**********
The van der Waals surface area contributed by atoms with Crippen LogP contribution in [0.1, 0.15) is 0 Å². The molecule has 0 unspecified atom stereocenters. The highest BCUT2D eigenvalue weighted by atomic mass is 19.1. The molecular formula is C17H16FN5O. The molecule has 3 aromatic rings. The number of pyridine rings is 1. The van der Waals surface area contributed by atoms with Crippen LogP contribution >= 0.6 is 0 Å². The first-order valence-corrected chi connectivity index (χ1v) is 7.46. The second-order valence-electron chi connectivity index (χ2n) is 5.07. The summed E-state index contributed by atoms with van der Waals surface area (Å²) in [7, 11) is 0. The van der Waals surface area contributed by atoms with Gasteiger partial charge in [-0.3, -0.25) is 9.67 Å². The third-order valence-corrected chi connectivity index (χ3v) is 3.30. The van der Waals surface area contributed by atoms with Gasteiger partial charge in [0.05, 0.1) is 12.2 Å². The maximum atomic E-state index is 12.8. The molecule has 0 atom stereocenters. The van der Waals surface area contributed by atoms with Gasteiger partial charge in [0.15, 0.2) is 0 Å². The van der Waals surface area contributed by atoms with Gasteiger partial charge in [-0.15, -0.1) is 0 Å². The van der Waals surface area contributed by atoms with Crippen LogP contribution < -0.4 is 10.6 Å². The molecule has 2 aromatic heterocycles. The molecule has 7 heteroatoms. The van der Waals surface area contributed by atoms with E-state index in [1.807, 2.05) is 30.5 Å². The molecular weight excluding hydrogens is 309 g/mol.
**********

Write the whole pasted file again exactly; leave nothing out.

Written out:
The van der Waals surface area contributed by atoms with Crippen LogP contribution in [0.1, 0.15) is 0 Å². The molecule has 0 unspecified atom stereocenters. The highest BCUT2D eigenvalue weighted by atomic mass is 19.1. The molecular formula is C17H16FN5O. The molecule has 3 aromatic rings. The number of pyridine rings is 1. The van der Waals surface area contributed by atoms with Crippen LogP contribution >= 0.6 is 0 Å². The first-order valence-corrected chi connectivity index (χ1v) is 7.46. The second-order valence-electron chi connectivity index (χ2n) is 5.07. The summed E-state index contributed by atoms with van der Waals surface area (Å²) in [7, 11) is 0. The van der Waals surface area contributed by atoms with Gasteiger partial charge in [-0.3, -0.25) is 9.67 Å². The third-order valence-corrected chi connectivity index (χ3v) is 3.30. The van der Waals surface area contributed by atoms with Gasteiger partial charge in [0.05, 0.1) is 12.2 Å². The maximum atomic E-state index is 12.8. The molecule has 0 atom stereocenters. The van der Waals surface area contributed by atoms with Gasteiger partial charge in [0.15, 0.2) is 0 Å². The van der Waals surface area contributed by atoms with Gasteiger partial charge in [-0.15, -0.1) is 0 Å². The van der Waals surface area contributed by atoms with Crippen LogP contribution < -0.4 is 10.6 Å². The molecule has 2 aromatic heterocycles. The molecule has 7 heteroatoms. The van der Waals surface area contributed by atoms with E-state index in [1.807, 2.05) is 30.5 Å². The molecular weight excluding hydrogens is 309 g/mol.